Editorial – Focus on pizza boxes, not straws

Mac Olsen

How many billions of pizza boxes are manufactured each year throughout the world?

Notoriously, they wind up in landfills and it’s appalling to see this one-off type packaging still in use today. However, plastic straws seem to be a higher priority. It’s been several months since the European Union proposed to ban plastic straws, stirs, balloon sticks and other similar consumer utensils, as a measure to reduce oceanic pollution.

That’s all very well, but I think pizza boxes are a far more urgent issue. Theoretically, pizza boxes cannot be recycled because of food contamination inside the cardboard.

But the City of Calgary has offered some guidance on how to recycle pizza boxes, which includes the pronouncement that if you have a clean pizza box, it can be recycled, as some grease is okay.

Go to www.calgary.ca for more information about this subject.

Nonetheless, I would be leery recycling a pizza box with only “some grease.” The box has still been contaminated having contained hot food, so, I advise against recycling. Alternatively, scientists should work with forestry companies and businesses that sell pizza, to develop a lining for a pizza box that can be easily pulled out, thereby eliminating food contamination and packaging that can be recycled.

Granted, this can add to the price of a pizza because businesses won’t absorb the price but pass it on to the consumer. But if such packaging is viable I suggest they proceed.

In the late 1980s, a big deal was made about the McDonald’s hamburger packaging, known as chlorofluorocarbon (CFC). CFC packaging was identified as destructive to the Ozone layer in earth’s atmosphere so McDonald’s was pressured to abandon its use in favour of cardboard.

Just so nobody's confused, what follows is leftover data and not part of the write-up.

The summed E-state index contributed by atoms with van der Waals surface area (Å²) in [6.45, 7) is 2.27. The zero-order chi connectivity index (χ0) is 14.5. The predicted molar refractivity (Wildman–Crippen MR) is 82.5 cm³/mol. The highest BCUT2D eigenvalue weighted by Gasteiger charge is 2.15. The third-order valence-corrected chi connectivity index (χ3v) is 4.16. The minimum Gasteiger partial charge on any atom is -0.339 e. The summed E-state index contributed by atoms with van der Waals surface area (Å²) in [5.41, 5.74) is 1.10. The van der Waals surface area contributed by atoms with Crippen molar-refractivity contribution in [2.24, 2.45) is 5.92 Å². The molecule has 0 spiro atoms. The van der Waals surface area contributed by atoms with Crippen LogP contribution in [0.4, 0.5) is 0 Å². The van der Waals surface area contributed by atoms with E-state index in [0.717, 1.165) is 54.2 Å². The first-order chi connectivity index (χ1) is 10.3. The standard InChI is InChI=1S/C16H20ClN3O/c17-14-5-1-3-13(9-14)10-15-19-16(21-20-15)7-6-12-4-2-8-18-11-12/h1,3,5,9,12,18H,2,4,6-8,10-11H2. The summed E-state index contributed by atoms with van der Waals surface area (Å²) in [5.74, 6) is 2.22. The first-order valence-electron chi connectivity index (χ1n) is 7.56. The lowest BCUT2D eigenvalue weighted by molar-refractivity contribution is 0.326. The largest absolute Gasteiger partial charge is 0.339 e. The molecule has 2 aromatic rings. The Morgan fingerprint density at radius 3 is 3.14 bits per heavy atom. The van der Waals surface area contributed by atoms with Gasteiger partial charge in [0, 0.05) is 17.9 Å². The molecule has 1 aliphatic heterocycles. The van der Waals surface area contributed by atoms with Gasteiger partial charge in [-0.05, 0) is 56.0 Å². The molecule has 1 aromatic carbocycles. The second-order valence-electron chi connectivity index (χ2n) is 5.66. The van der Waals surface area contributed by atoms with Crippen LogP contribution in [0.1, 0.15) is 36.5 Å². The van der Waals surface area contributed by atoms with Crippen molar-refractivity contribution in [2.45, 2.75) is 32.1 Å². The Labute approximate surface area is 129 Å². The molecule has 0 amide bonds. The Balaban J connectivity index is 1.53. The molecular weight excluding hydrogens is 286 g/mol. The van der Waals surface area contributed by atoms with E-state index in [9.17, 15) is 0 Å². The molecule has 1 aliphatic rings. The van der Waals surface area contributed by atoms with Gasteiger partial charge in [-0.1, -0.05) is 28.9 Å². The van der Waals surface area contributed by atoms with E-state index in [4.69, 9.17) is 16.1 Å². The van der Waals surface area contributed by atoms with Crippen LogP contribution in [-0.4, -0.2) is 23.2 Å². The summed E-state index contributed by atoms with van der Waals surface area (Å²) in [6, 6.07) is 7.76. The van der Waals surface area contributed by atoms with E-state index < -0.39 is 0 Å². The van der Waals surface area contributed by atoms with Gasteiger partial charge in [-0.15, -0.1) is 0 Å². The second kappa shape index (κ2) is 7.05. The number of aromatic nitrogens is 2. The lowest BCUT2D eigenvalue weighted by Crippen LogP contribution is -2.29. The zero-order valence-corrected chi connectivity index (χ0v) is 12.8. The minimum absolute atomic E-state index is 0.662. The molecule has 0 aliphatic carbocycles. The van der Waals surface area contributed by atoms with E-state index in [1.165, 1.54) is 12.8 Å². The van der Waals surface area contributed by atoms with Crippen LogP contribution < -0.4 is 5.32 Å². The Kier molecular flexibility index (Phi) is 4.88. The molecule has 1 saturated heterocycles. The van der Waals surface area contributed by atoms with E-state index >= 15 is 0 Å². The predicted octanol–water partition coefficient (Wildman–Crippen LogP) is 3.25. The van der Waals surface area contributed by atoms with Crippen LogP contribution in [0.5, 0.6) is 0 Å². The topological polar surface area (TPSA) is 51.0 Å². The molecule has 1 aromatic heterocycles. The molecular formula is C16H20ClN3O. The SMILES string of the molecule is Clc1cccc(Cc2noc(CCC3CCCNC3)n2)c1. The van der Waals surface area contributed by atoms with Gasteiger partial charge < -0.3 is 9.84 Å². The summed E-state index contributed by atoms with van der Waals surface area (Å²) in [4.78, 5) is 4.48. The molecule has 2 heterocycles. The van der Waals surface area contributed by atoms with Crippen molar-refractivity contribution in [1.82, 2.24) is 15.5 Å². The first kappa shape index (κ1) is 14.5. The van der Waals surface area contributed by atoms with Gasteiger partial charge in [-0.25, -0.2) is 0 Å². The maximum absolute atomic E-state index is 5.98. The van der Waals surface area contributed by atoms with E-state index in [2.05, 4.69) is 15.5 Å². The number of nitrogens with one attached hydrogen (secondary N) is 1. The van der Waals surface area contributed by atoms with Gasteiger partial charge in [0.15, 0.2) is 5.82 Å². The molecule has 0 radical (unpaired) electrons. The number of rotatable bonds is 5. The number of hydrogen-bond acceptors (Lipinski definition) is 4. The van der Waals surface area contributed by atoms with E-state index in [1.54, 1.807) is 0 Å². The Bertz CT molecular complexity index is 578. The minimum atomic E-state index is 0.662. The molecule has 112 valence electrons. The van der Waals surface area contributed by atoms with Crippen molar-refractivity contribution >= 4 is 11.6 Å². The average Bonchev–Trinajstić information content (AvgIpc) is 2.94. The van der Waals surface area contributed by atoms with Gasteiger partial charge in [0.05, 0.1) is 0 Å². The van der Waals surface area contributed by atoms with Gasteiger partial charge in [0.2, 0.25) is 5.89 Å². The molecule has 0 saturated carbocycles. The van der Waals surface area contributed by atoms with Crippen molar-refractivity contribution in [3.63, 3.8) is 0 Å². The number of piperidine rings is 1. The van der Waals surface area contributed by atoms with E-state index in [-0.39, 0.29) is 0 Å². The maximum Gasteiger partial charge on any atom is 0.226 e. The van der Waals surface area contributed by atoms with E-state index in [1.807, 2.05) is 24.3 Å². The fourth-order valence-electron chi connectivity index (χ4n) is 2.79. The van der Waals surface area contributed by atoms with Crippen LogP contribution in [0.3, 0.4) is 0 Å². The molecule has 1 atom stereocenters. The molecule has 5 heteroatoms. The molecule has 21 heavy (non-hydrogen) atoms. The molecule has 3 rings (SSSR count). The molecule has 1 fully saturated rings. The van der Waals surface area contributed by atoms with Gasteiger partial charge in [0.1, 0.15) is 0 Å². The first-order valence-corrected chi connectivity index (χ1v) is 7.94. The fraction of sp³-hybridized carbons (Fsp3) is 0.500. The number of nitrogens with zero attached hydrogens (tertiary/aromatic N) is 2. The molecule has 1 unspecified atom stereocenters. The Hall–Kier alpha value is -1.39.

But once again, we have another form of consumer packaging that contributes to landfill use, so are we any further ahead 30 years later?

I am glad there are food products where the cardboard can be recycled, e.g. cereal boxes. They are inside other packaging that protects the cardboard from direct contact with the food product.

There are other types of non-recyclable consumer packaging that should be on our radar for recycling or elimination along with plastic straws and pizza boxes such as Styrofoam, which is used for beverage and egg containers, along with shipping packages.

There are also aerosol cans, paint cans, fuel containers and propane tanks, except through special collection methods, and only if they are available as part of your municipal or regional recycling programs. More should be done to increase the rates of their recycling.

It is encouraging to see that many companies are promoting recycling, such as Keurig who produces plastic coffee pods.

Keurig has a promotional campaign on its website, keurig.ca, highlighting how to clean and recycle the pods.

In the end, I agree that plastic straws and other consumer utensils are a landfill and pollution issue. But the higher focus should be on pizza boxes and every effort should be made to design alternative, environmentally friendly packaging.

 

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